The Prince of Wales says he has faced a "chorus of ridicule" over his campaign to protect rare native breeds of cattle, sheep, pigs and chickens.
But he said his efforts had been worth it because "surprise, surprise" such livestock was making a comeback.
He went on to criticise "crazy" European Union laws banning the sale of seed from historic varieties of plant.
Prince Charles was speaking to BBC Radio 4's Gardeners' Question Time to mark its 60th anniversary.
He bemoaned what he said was "the craziness of what we've done to this world", calling it "lunacy".
The prince champions many environmental causes and has won awards for his green work.
Among his passions are organic farming and conserving Britain's traditional farming methods.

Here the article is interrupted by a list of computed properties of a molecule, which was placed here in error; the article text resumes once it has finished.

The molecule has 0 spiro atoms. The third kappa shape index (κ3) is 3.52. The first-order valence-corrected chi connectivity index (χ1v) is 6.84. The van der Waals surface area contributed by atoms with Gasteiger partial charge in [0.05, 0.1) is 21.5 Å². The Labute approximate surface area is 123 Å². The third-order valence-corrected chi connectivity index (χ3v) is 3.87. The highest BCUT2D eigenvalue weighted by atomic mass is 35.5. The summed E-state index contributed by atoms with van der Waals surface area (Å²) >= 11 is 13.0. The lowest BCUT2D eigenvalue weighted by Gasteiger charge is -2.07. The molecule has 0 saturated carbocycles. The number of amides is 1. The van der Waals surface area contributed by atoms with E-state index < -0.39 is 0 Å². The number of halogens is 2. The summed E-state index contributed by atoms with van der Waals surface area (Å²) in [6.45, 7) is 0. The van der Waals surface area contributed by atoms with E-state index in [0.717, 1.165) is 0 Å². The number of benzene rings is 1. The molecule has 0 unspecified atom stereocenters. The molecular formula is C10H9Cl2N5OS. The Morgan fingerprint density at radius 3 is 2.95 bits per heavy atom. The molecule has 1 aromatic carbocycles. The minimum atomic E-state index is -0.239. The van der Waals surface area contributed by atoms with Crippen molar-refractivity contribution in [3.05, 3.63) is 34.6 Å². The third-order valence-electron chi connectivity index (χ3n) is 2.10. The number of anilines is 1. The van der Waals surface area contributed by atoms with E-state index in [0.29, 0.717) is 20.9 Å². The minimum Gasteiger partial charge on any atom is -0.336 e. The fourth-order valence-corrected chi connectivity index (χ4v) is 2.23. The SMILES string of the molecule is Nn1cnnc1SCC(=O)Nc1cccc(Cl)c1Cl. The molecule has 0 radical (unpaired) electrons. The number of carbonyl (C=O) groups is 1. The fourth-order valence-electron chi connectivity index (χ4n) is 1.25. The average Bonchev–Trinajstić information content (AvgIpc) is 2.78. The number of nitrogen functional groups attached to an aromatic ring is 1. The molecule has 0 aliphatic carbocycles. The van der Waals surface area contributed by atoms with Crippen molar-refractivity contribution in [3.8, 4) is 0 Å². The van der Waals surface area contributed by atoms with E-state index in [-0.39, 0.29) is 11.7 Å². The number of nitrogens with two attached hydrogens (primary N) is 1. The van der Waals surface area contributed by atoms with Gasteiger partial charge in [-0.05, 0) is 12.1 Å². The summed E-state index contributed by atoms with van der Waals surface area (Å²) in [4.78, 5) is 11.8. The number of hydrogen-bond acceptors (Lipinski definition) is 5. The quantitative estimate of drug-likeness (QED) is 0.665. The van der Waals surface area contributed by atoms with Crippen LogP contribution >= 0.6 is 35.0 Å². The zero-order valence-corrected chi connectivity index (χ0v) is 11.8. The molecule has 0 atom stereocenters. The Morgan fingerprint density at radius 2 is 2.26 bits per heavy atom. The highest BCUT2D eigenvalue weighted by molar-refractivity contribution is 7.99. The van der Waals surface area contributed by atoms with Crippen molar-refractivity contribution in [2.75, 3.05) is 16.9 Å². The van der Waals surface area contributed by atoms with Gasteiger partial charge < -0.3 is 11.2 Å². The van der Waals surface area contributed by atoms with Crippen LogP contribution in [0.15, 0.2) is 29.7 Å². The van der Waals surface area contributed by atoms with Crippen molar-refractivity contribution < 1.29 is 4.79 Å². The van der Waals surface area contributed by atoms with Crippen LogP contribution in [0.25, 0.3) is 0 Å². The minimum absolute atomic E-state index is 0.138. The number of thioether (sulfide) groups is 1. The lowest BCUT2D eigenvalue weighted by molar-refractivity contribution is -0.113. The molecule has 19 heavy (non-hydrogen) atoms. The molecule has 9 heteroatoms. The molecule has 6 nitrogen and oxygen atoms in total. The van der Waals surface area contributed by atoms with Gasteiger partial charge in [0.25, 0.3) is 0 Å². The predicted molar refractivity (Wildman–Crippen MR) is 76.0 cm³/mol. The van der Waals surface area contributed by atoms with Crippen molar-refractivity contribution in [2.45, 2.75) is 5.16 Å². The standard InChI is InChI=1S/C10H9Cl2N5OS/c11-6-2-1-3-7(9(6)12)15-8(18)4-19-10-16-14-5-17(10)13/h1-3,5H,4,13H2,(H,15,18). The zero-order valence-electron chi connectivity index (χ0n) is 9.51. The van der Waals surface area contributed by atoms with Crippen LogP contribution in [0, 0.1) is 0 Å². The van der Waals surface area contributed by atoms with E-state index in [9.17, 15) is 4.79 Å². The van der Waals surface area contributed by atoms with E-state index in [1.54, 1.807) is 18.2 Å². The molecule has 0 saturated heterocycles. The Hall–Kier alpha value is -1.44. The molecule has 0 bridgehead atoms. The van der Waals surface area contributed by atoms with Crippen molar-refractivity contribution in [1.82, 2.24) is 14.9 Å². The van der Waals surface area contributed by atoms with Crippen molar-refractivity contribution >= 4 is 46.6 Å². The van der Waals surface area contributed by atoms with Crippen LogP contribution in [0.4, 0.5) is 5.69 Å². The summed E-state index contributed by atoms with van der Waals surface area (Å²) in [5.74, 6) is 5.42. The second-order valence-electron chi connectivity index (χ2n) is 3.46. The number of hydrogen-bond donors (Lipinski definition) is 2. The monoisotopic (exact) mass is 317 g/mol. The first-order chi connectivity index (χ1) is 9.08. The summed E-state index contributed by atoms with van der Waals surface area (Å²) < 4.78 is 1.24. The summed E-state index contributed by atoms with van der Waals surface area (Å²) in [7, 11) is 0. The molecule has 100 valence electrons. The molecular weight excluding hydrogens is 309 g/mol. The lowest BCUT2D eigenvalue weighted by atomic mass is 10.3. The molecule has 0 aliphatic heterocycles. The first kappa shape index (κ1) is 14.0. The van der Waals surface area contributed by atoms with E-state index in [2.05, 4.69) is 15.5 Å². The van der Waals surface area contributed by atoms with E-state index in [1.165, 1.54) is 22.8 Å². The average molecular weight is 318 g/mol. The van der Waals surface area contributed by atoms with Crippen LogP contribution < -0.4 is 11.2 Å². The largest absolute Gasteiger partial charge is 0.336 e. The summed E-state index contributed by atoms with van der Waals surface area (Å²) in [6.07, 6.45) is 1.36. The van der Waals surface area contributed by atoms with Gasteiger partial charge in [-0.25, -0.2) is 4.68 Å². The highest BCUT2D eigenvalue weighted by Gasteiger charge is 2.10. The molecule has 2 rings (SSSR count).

"Which is why I have been going on for all these years to a chorus of ridicule about the importance of protecting and preserving rare native breeds of cattle, sheep, pig and chicken," he said.
"And sure enough now, surprise, surprise, they're beginning to come back."
Prince Charles' latest target is EU seed directives which he says have led to the loss of ancient varieties of plants developed over thousands of years.
"What could be crazier than reducing ourselves to far too few varieties and finding, at the end of the day, that maybe they are then more and more subject to disease and complications?" he said.
The prince also told the programme he enjoyed working in his organic garden at Highgrove House, in Gloucestershire, but because of a bad back, he had to kneel down to plant or dig.
Hear the interview in full on Gardeners' Question Time on BBC Radio 4 at 1400 GMT on Sunday 8 April.